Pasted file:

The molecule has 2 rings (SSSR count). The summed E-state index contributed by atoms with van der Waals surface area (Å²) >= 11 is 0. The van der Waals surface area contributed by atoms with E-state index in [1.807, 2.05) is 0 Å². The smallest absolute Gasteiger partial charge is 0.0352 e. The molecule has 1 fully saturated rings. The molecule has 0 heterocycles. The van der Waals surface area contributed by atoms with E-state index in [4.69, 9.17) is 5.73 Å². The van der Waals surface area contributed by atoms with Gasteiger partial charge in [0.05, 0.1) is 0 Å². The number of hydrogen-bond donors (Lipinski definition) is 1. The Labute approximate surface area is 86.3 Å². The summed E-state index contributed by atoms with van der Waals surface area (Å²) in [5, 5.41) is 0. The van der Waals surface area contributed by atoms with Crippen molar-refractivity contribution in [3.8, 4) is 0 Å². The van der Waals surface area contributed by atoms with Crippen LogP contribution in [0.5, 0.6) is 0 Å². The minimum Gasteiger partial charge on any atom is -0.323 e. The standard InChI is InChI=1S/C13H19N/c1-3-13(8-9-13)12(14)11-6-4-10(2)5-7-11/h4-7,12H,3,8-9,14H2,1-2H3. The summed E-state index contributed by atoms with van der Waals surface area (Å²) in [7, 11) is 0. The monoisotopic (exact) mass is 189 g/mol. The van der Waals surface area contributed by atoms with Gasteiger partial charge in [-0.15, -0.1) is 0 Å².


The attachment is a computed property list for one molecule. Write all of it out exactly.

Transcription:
The molecule has 2 rings (SSSR count). The summed E-state index contributed by atoms with van der Waals surface area (Å²) >= 11 is 0. The van der Waals surface area contributed by atoms with E-state index in [1.807, 2.05) is 0 Å². The smallest absolute Gasteiger partial charge is 0.0352 e. The molecule has 1 fully saturated rings. The molecule has 0 heterocycles. The van der Waals surface area contributed by atoms with E-state index in [4.69, 9.17) is 5.73 Å². The van der Waals surface area contributed by atoms with Gasteiger partial charge in [0.05, 0.1) is 0 Å². The number of hydrogen-bond donors (Lipinski definition) is 1. The Labute approximate surface area is 86.3 Å². The summed E-state index contributed by atoms with van der Waals surface area (Å²) in [5, 5.41) is 0. The van der Waals surface area contributed by atoms with Crippen molar-refractivity contribution in [3.8, 4) is 0 Å². The van der Waals surface area contributed by atoms with Crippen LogP contribution in [0.5, 0.6) is 0 Å². The minimum Gasteiger partial charge on any atom is -0.323 e. The standard InChI is InChI=1S/C13H19N/c1-3-13(8-9-13)12(14)11-6-4-10(2)5-7-11/h4-7,12H,3,8-9,14H2,1-2H3. The summed E-state index contributed by atoms with van der Waals surface area (Å²) in [7, 11) is 0. The monoisotopic (exact) mass is 189 g/mol. The van der Waals surface area contributed by atoms with Gasteiger partial charge in [-0.15, -0.1) is 0 Å².